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It does seem like the circle ($S^1=\{X^2+Y^2=1\}\subseteq k^2$ for $k$ a field) is a rational curve: it has parameterization $X=2T/(T^2+1)$ and $Y=(T^2-1)/(T^2+1)$.

On the other hand, we have a theorem that a variety is rational iff its function field is pure transcendental (eg Miles Reid, Ugrad Alg. Geo. 5.9). I think the function field of the circle is $k(X,\sqrt{1-X^2}),$ which is an algebraic extension of $k(X)$, so not purely transcendental. What is wrong with this picture?

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good question! I wish I know the answer.... – Bombyx mori Jan 23 '13 at 4:47
up vote 6 down vote accepted

I think that there is some confusion about purely transcendental extensions. Note that $k(\sqrt{x})/k$ is purely transcendental, despite $k(\sqrt{x})/k(x)$ being algebraic. Similarly, if we can show that if $k(x, \sqrt{1 - x^2})$ is generated by a single transcendental element over $k$, then $k(S^1)$ will be a purely transcendental extension of $k$.

Consider the purely transcendental extension $k(x + \sqrt{1-x^2})/k$. For simplicity we assume that the characteristic of $k$ is not $2$. Clearly $k(x + \sqrt{1-x^2}) \subseteq k(x, \sqrt{1-x^2})$, so it suffices to prove the reverse inclusion. Notice that $$ (x+\sqrt{1-x^2})^2 = x^2 + 2 \sqrt{1 - x^2} + (1 - x^2) = 2 \sqrt{1-x^2} + 1. $$ Hence $\sqrt{1-x^2} \in k(x+ \sqrt{1-x^2})$, which also implies that $x \in k(x + \sqrt{1-x^2})$. Thus $k(x+\sqrt{1-x^2}) = k(x, \sqrt{1-x^2})$ and so the function field of the circle is, in fact, a purely transcendental extension of $k$, hence $S^1$ is rational.

Edit: There is a mistake in this proof that is corrected in my answer here.

It is important to note that the above argument does fail for other curves. For instance, the function field of the elliptic curve $y^2 = x^3 - x$ is $k(x, \sqrt{x^3 - x})$, which is not a purely transcendental extension of $k$.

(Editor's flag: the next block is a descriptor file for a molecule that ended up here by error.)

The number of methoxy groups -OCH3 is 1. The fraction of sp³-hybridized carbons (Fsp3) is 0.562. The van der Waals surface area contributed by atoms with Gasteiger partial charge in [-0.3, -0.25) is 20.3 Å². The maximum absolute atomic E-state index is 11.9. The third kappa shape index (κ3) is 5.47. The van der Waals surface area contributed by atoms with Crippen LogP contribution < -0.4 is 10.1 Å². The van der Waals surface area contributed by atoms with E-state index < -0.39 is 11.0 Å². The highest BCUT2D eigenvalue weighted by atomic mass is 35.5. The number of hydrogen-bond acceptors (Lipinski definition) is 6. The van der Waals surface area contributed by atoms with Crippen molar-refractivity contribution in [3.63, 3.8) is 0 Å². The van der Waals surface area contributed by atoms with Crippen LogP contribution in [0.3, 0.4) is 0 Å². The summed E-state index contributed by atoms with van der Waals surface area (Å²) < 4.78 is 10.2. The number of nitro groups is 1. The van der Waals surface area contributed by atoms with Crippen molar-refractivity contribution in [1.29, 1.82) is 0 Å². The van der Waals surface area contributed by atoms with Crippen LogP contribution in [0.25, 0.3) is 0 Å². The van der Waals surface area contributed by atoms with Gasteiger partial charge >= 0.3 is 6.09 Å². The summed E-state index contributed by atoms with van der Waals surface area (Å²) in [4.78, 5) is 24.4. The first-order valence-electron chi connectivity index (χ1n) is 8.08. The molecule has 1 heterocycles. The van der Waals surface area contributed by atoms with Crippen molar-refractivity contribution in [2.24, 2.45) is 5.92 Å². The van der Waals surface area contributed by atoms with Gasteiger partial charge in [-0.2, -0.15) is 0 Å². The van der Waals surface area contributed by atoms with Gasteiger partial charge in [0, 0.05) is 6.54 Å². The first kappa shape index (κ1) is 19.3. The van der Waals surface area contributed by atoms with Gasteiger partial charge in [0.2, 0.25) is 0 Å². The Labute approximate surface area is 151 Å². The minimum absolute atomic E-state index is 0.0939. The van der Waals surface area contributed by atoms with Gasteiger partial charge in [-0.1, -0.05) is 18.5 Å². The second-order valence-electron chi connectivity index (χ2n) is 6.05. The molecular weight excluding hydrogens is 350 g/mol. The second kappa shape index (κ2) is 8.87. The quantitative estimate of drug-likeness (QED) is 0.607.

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Thank you! That pretty much clears it up. But what is the difference between $k(x,\sqrt{1-x^2})$ and $k(x,\sqrt{x^3-x})$? Is there a way to determine whether extension fields are transcendental? I guess in the case of function fields, one way (explained in the paper that DonAntonio linked) is to find a parametrization of the variety, which realizes the function field as a field of rational functions in the parameters. That will demonstrate that $k(x,\sqrt{1-x^2})$ actually is transcendental. But to show that $k(x,\sqrt{x^3-x})$ isn't? – ziggurism Jan 23 '13 at 16:35
@ziggurism: You can see Robin Chapman's answer here for a proof that $k(x, \sqrt{x^3 - x})$ is not transcendental. One way to check whether function fields of curves are transcendental without going explicitly through algebra is to use other geometric invariants of the curves. For instance, genus is a birational invariant so any projective curve of positive genus cannot admit a rational parametrization (as $\mathbf{P}^1$ has genus $0$). – Brandon Carter Jan 23 '13 at 16:44
In fact, this is one way to see that $k(x, \sqrt{x^3-x})$ is not purely transcendental. This is because the projective closure of $y^2 = x^3 - x$ is a genus $1$ curve. – Brandon Carter Jan 23 '13 at 16:47

Too long for a comment:

First, I think Reid's theorem talks of the function field over $\,k\,$ , not over another function field, e.g. $\,k(X)\,$, unless, of course, you "begin" with the last field.

Second, I don't think you have the easiest expression for the function field of the circle, and I think you may want to read this, the first 2/3 pages. Don't get confused by the title of the paper.

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